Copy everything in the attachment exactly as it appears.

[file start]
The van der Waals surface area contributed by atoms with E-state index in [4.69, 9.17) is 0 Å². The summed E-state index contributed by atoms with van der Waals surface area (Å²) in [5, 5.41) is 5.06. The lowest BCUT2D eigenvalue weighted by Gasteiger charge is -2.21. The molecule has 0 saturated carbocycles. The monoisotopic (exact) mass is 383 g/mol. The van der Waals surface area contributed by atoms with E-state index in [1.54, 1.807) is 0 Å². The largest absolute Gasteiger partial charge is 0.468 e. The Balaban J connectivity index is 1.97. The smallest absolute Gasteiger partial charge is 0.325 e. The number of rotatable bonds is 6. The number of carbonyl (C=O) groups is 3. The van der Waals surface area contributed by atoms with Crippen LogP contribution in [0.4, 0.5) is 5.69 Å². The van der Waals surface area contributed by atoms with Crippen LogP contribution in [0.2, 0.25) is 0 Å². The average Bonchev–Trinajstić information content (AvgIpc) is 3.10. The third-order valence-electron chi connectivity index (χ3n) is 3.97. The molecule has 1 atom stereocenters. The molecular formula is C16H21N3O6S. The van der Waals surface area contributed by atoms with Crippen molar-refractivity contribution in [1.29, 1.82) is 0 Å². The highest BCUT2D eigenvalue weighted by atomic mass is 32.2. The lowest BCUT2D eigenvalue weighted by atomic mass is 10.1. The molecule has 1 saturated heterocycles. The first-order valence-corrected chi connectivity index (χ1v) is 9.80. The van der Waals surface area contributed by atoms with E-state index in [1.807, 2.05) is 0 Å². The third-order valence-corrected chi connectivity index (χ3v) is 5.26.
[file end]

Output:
The van der Waals surface area contributed by atoms with E-state index in [4.69, 9.17) is 0 Å². The summed E-state index contributed by atoms with van der Waals surface area (Å²) in [5, 5.41) is 5.06. The lowest BCUT2D eigenvalue weighted by Gasteiger charge is -2.21. The molecule has 0 saturated carbocycles. The monoisotopic (exact) mass is 383 g/mol. The van der Waals surface area contributed by atoms with E-state index in [1.54, 1.807) is 0 Å². The largest absolute Gasteiger partial charge is 0.468 e. The Balaban J connectivity index is 1.97. The smallest absolute Gasteiger partial charge is 0.325 e. The number of rotatable bonds is 6. The number of carbonyl (C=O) groups is 3. The van der Waals surface area contributed by atoms with Crippen LogP contribution in [0.4, 0.5) is 5.69 Å². The van der Waals surface area contributed by atoms with Crippen LogP contribution in [0.2, 0.25) is 0 Å². The average Bonchev–Trinajstić information content (AvgIpc) is 3.10. The third-order valence-electron chi connectivity index (χ3n) is 3.97. The molecule has 1 atom stereocenters. The molecular formula is C16H21N3O6S. The van der Waals surface area contributed by atoms with Crippen molar-refractivity contribution in [1.29, 1.82) is 0 Å². The highest BCUT2D eigenvalue weighted by atomic mass is 32.2. The lowest BCUT2D eigenvalue weighted by atomic mass is 10.1. The molecule has 1 saturated heterocycles. The first-order valence-corrected chi connectivity index (χ1v) is 9.80. The van der Waals surface area contributed by atoms with E-state index in [1.807, 2.05) is 0 Å². The third-order valence-corrected chi connectivity index (χ3v) is 5.26.